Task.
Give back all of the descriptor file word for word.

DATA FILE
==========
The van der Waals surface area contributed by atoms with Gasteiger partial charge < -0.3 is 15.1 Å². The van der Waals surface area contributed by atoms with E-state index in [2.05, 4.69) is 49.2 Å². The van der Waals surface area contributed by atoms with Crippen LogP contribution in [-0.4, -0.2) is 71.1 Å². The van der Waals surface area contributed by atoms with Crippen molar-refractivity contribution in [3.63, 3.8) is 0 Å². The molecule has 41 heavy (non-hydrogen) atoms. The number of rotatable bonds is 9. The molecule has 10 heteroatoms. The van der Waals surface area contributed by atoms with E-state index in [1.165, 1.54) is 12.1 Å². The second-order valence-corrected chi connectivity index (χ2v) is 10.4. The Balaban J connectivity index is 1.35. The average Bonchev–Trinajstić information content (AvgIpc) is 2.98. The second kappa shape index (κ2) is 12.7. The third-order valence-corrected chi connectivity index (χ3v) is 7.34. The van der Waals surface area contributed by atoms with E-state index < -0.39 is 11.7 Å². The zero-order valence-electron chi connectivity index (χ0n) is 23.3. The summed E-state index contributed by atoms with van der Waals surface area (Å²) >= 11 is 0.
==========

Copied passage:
The van der Waals surface area contributed by atoms with Gasteiger partial charge < -0.3 is 15.1 Å². The van der Waals surface area contributed by atoms with E-state index in [2.05, 4.69) is 49.2 Å². The van der Waals surface area contributed by atoms with Crippen LogP contribution in [-0.4, -0.2) is 71.1 Å². The van der Waals surface area contributed by atoms with Crippen molar-refractivity contribution in [3.63, 3.8) is 0 Å². The molecule has 41 heavy (non-hydrogen) atoms. The number of rotatable bonds is 9. The molecule has 10 heteroatoms. The van der Waals surface area contributed by atoms with E-state index in [1.165, 1.54) is 12.1 Å². The second-order valence-corrected chi connectivity index (χ2v) is 10.4. The Balaban J connectivity index is 1.35. The average Bonchev–Trinajstić information content (AvgIpc) is 2.98. The second kappa shape index (κ2) is 12.7. The third-order valence-corrected chi connectivity index (χ3v) is 7.34. The van der Waals surface area contributed by atoms with E-state index < -0.39 is 11.7 Å². The zero-order valence-electron chi connectivity index (χ0n) is 23.3. The summed E-state index contributed by atoms with van der Waals surface area (Å²) >= 11 is 0.